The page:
51. The distinction between transactions that have a juristic as opposed to commercial reality is not a complete guide for the application of the general anti-avoidance sections. It does not adequately deal with all situations and not all concepts fit neatly into one category as opposed to the other. An example is Lord Hoffmann’s own apparently conflicting treatment of the concept of “payment” in MacNiven (where he said that it is a commercial concept) and Customs and Excise Commissioners v Faith Construction Limited  1 QB 905 (where he said it was a legal concept). While it might be possible to reconcile the two positions on the basis that the same word may have a different meaning in different Acts, such reconciliation is difficult if, as his Lordship did in Faith Construction, one has specifically denied that the word is capable of the alternative application.
52. The difficulties posed by Lord Hoffmann’s approach have prompted Lord Millett to eschew it as anything other than an injunction to construe a tax statute purposively and on the basis that a provision giving tax relief can generally be assumed to refer to transactions undertaken for a commercial purpose and not solely for the purpose of qualifying for the tax relief. In CSR v Arrowtown Assets Limited  1347 HKCU 1 Lord Millett expressly declined to adopt any broader application of MacNiven into the jurisprudence of the Hong Kong Special Administrative Zone.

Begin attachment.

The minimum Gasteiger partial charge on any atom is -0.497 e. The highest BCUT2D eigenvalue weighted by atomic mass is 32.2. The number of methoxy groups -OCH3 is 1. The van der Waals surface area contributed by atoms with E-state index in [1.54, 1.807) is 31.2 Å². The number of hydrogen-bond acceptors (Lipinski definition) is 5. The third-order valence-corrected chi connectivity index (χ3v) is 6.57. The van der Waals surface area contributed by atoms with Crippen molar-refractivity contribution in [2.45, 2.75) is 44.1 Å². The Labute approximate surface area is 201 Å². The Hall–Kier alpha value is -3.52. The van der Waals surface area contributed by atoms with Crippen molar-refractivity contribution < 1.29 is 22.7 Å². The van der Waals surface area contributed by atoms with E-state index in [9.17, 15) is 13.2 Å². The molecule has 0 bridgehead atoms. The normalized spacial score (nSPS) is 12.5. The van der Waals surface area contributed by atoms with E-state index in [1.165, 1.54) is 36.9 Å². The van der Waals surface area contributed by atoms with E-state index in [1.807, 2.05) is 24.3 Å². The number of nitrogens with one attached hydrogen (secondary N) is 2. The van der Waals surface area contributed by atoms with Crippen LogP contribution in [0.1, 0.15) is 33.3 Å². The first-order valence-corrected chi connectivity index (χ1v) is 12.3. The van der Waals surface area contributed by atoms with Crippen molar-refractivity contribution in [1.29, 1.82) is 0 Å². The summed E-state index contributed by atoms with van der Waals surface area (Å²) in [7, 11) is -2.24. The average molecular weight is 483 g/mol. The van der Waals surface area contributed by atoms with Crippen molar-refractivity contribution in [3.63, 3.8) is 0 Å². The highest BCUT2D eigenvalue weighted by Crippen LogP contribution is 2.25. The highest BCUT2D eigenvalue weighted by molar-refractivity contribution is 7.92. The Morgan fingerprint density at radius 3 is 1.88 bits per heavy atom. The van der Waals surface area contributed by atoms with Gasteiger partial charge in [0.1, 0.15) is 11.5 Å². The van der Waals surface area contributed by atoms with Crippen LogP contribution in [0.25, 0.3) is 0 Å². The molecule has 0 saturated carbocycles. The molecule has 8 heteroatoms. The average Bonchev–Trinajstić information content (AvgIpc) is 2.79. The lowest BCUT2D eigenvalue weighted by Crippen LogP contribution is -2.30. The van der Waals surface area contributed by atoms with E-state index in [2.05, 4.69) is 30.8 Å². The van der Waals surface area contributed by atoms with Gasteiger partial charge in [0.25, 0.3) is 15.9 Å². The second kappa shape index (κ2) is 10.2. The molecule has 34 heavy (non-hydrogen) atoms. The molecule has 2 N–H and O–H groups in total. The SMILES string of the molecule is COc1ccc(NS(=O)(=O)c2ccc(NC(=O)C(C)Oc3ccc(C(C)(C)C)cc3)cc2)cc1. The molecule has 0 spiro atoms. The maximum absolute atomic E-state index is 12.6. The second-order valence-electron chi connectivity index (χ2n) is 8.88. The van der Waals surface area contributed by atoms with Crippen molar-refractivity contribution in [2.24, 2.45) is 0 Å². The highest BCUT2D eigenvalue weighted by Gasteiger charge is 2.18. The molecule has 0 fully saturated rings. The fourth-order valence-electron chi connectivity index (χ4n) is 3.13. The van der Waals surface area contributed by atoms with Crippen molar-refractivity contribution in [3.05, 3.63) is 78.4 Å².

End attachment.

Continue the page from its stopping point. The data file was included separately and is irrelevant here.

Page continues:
53. In the New Zealand context this inter-peer jousting is, with respect, of limited importance. The fiscal nullity doctrine that is the focus of these cases is of limited relevance where an express anti-avoidance provision must be construed and applied. Sir Ivor Richardson’s paper following the first trilogy of fiscal nullity cases in the House of Lords makes that clear: I L M Richardson, “Appellate Court Responsibilities and Tax Avoidance” (1985) 2(1) Australian Tax Forum 3-20,17. Similarly, cases dealing with Part IVA of the Commonwealth Income Tax Assessment Act 1936 are of limited assistance given the emphasis that Part places on what would have been the case “but for” the impugned arrangement, a quite different test from our own. The UK cases do, however, have an inevitable affect on our law when judges charged with applying the fiscal nullity doctrine in that jurisdiction have adopted similar themes when asked to consider the scope of our anti-avoidance provision. Such was the case in 0’Niel, though there is enough in the way Lord Hoffman and the Board of the Privy Council decided the case to put the decision in a firmer antipodean perspective.